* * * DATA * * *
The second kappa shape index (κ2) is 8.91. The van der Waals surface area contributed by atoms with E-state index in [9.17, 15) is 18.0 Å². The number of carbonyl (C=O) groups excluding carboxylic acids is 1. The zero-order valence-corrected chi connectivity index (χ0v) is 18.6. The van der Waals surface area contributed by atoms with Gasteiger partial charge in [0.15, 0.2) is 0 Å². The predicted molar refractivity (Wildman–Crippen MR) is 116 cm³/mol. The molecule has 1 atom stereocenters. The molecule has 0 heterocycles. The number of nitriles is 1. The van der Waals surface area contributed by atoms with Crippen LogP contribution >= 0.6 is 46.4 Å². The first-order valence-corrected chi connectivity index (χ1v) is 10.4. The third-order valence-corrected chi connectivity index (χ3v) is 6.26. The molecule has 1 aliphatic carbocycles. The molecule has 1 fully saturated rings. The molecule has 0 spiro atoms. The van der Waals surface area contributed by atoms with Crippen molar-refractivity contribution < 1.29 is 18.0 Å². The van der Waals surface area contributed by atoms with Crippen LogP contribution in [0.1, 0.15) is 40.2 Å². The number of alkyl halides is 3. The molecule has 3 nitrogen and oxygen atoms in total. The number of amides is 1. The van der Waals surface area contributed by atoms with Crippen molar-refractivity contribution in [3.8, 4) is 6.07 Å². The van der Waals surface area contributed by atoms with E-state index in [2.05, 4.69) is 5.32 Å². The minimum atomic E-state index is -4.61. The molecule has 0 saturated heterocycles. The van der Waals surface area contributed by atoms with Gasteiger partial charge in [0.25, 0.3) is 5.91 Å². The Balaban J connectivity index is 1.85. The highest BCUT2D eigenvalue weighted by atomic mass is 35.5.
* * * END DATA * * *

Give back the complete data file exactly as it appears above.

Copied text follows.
The second kappa shape index (κ2) is 8.91. The van der Waals surface area contributed by atoms with E-state index in [9.17, 15) is 18.0 Å². The number of carbonyl (C=O) groups excluding carboxylic acids is 1. The zero-order valence-corrected chi connectivity index (χ0v) is 18.6. The van der Waals surface area contributed by atoms with Gasteiger partial charge in [0.15, 0.2) is 0 Å². The predicted molar refractivity (Wildman–Crippen MR) is 116 cm³/mol. The molecule has 1 atom stereocenters. The molecule has 0 heterocycles. The number of nitriles is 1. The van der Waals surface area contributed by atoms with Crippen LogP contribution >= 0.6 is 46.4 Å². The first-order valence-corrected chi connectivity index (χ1v) is 10.4. The third-order valence-corrected chi connectivity index (χ3v) is 6.26. The molecule has 1 aliphatic carbocycles. The molecule has 1 fully saturated rings. The molecule has 0 spiro atoms. The van der Waals surface area contributed by atoms with Crippen molar-refractivity contribution < 1.29 is 18.0 Å². The van der Waals surface area contributed by atoms with Crippen LogP contribution in [0.1, 0.15) is 40.2 Å². The number of alkyl halides is 3. The molecule has 3 nitrogen and oxygen atoms in total. The number of amides is 1. The van der Waals surface area contributed by atoms with Crippen molar-refractivity contribution in [3.8, 4) is 6.07 Å². The van der Waals surface area contributed by atoms with E-state index in [2.05, 4.69) is 5.32 Å². The minimum atomic E-state index is -4.61. The molecule has 0 saturated heterocycles. The van der Waals surface area contributed by atoms with Gasteiger partial charge in [0.25, 0.3) is 5.91 Å². The Balaban J connectivity index is 1.85. The highest BCUT2D eigenvalue weighted by atomic mass is 35.5.